As a marketing consultant, writer, and trainer, I recognized the challenges and barriers that David was writing about. We agree on many issues (and their causes) facing electrical distributors and marketers. But I also hear from marketing people all the time that the C-Suite is hindering their efforts which, in turn, hinders the company’s growth.  

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2018 Electrical North American MeetingOn October 29-31, 2018, the AD Electrical North American Meeting drew over 1,000 attendees. This event attracted 151 first time attendees and representatives from over 362 companies in the United States, Canada and Mexico.

Attendees benefited from a variety of agenda topics, including: Network Meetings, Emerging Leaders Session, and Country-specific Business Meetings. New to this year’s agenda was a SPA Optimization Workshop led by industry veteran Mo Barsema. In addition, members and suppliers also attended a panel discussion on managing and measuring your digital success.

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CEW 6 HR 400People with low levels of coping skills are at higher risk for mental health issues and mental illness than those with high levels. Gaps in coping skills inhibit the ability to solve problems and to make healthy and effective decisions.

To examine how coping skills can predict health outcomes, Dr. Bill Howatt facilitated a doctoral research study that examined the question: “What role does an individual’s coping skills have in predicting psychological and physical health outcomes?” The study found that coping skills mattered and were, in fact, a moderator that partially explains why some individuals had better physical and psychological health outcomes than others. The study concluded that when combining a person’s coping skills with their perceived stress levels, coping skills were significant in predicting which employees were at more or less risk for health issues.

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Changing Scene

  • Prev
Desdowd Inc. has been chosen to serve as Thermon’s manufacturer's agent for the province of Quebec ...
Gerrie Electric Wholesale Limited’s website has a fresh new look but continues to offer the same ...
Following a record 2018, Westburne continues its investment in its British Columbia team with two ...
Cree, Inc. has signed an agreement to sell its Lighting Products business unit, which includes the ...
On March 1 Eaton announced intentions to spin off its lighting business, creating an independent, ...
John Wade’s tenure of over 25 years working in the electrical industry in various capacities were ...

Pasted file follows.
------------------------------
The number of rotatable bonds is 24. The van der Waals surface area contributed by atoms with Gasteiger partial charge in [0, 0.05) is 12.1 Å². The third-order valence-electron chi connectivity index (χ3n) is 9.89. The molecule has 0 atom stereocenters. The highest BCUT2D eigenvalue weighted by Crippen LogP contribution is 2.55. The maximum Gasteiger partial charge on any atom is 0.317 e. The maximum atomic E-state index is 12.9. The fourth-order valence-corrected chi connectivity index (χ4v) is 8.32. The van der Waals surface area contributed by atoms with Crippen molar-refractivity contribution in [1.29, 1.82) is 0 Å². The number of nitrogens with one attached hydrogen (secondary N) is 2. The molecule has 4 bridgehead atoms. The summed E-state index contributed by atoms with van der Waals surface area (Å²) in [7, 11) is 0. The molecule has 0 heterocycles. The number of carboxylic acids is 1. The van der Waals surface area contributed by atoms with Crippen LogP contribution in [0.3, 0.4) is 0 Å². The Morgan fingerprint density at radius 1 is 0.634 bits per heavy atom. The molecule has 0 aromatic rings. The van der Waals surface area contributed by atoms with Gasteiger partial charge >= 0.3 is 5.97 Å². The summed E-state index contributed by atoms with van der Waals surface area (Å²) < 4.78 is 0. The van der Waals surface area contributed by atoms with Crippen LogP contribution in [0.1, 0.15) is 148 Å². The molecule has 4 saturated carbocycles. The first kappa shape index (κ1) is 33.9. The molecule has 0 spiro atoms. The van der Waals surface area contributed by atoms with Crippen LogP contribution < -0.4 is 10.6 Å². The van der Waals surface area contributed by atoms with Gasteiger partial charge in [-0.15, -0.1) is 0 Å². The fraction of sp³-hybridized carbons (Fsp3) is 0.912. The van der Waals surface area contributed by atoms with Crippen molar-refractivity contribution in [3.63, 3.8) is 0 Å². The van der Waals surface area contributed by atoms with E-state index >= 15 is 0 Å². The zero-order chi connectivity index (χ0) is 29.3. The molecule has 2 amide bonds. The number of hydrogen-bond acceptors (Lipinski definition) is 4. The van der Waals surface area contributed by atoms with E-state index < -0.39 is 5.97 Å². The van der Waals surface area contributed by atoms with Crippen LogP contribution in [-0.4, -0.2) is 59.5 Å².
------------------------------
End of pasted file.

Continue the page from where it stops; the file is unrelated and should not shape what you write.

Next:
At least 17 privately-owned companies in Canada’s electrical industry continue to earn Canada’s ...
From February 25 to 27, 2019, AD welcomed more than 280 AD independent distributors and service ...
Liteline Corporation has named Eric Teacher as Liteline's newest Regional Sales Manager — ...
  The Canadian Electrical industry is at the forefront of innovation. Our products help ...

 

 EFC Announces 2018 Marketing Awards Winners

2018 Marketing Awards WinnersElectro-Federation Canada (EFC)’s Marketing Awards program recognizes member organizations that demonstrate marketing excellence and innovation within the Canadian electrical manufacturing and distribution industry. Winners of this year’s awards were recognized at EFC’s 8th Annual Future Forum, held earlier this month. (Shown in photo: EFC President and CEO Carole McGlogan with representatives from Bartle & Gibson, winners of the Integrated Marketing Award — distributor under $50 million.)Electro-Federation Canada (EFC)’s Marketing Awards program recognizes member organizations that demonstrate marketing excellence...

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CEW 6 ShowReport 400Leaders and innovators from business, government and the education sector gathered for this ABB premier collaboration event. More than 11,000 delegates attended the bi-annual ABB Customer World Houston 2019 from March 4 to 7 in Houston, Texas. ABB’s latest pioneering technologies were displayed over 150,000 sq ft of a colourful, buzzy display of futuristic conveyor belts and robots, an ABB Formula E Generation 2 car, and much more groundbreaking technology. ACW attendees also took part in keynote sessions and seminars focused on realizing the tremendous productivity and performance improvements that digitalization delivers for companies of any size and from any industry.

In his keynote address at the event, ABB CEO Ulrich Spiesshofer explained how ABB was shaping its business for leadership in digital industries to support its customers in a time of unprecedented technological change and digitalization. He was joined by Hewlett Packard Enterprise CEO Antonio Neri. 

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Changing Scene: 

Cree logo 2 400Cree, Inc. has signed an agreement to sell its Lighting Products business unit, which includes the LED lighting fixtures, lamps and corporate lighting solutions business for commercial, industrial and consumer applications, to Ideal Industries, Inc. for approximately US$310 million before tax impacts, including up-front and contingent consideration and the assumption of certain liabilities. Cree expects to receive an initial cash payment of US$225 million, subject to purchase price adjustments, and has the potential to receive a targeted earn-out payment of approximately US$85 million based on an adjusted EBITDA metric for Cree Lighting over a 12-month period beginning two years after the transaction closes.